Projects worldwide are looking into the potential for forest management to deliver climate benefits, but they also have the potential to bring development co-benefits to local communities. In a new paper, researchers from the University of Leeds examine the potential for forestry projects to deliver climate-development co-benefits and engage with local communities.
The study focuses on ecological restoration and rehabilitation projects in Madagascar, with two case study areas, the Eden Project and the Mariak Forest Project. As a major biodiversity hotspot and with communities that are dependent on natural resources for their livelihoods, Madagascar is highly vulnerable to the impacts of climate change. Conservation projects need to address the complex climate-development challenges faced by Madagascar.
Employing a mixed methods approach, including semi-structured interviews, focus groups and wider analysis, the research investigates stakeholder perspectives on the potential for ecological restoration projects to deliver wider benefits to the community, supporting climate change mitigation, adaptation and also development. Lead author, Dr Nicola Favretto, said “Meaningful and long-term engagement of stakeholders allows the pursuit of locally-relevant approaches’. The interviews indicated the need for conservation projects to support the basic needs of the community, namely access to drinking water, basic health care and education, but meeting basic development needs is made more difficult by climate change impacts such as changes to rainfall distribution and rising temperatures.
The study finds that forest projects focused on ecological restoration have the potential to deliver wider benefits to the communities, particularly if considered at an early stage in project development, helping to build adaptive capacity. However, whilst mobilising capital and resources can enable the projects to support wider development, there are cases where the resources are not used effectively to increase the adaptive capacity of the communities to environmental challenges.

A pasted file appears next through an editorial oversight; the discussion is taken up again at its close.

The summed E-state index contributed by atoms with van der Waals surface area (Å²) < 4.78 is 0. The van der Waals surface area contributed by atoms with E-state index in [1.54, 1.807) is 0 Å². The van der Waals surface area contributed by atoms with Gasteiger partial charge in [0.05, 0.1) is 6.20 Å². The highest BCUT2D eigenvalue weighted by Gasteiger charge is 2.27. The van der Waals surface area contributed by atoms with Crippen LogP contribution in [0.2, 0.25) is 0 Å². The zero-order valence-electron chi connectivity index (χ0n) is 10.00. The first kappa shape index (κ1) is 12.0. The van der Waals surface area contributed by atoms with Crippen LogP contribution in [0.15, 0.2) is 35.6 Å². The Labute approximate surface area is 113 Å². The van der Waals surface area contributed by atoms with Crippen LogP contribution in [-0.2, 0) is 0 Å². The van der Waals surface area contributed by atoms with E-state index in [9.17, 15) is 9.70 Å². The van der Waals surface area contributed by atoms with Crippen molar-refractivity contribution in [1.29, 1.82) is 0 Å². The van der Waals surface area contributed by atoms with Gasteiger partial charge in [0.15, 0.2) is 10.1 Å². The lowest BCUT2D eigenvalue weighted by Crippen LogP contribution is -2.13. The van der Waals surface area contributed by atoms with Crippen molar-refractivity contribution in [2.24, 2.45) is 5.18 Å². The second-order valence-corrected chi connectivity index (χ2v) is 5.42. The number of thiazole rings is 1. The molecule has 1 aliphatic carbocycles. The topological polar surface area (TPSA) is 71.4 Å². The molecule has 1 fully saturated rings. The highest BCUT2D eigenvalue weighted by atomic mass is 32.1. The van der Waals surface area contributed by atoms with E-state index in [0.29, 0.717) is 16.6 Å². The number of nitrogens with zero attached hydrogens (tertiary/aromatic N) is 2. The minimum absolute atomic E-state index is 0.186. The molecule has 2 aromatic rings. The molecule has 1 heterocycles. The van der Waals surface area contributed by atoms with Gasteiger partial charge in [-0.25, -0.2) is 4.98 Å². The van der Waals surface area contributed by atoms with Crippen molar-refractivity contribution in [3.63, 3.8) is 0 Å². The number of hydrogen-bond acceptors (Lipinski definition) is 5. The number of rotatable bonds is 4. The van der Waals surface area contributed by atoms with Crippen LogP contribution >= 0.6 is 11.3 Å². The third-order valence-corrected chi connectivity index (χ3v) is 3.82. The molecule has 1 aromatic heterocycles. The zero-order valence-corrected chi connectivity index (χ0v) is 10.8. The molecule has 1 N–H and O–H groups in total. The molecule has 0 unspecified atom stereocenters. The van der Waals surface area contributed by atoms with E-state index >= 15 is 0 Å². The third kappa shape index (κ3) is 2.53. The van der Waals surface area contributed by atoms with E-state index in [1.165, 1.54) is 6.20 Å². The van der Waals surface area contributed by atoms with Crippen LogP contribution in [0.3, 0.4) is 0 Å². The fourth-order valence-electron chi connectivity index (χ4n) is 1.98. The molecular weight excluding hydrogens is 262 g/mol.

To build adaptive capacity, mitigation and support local development, engagement and cooperation of stakeholders must be strengthened to ensure that the needs of the community are met whilst supporting climate-development objectives. The study identifies how the benefits of specific projects are linked to local challenges. By taking a holistic and collaborative approach to challenges that the communities face, it is possible for the ecological restoration and rehabilitation strategies to successfully address both climate change and development and support the delivery of benefits over time.
Read the study here:
Favretto, N., Afionis, S., Stringer, L.C., Dougill, A.J., Quinn, C.H. and Ranarijaona, H.L.T. 2020. Delivering Climate-Development Co-Benefits through Multi-Stakeholder Forestry Projects in Madagascar: Opportunities and Challenges. Land. 9(5), p.157.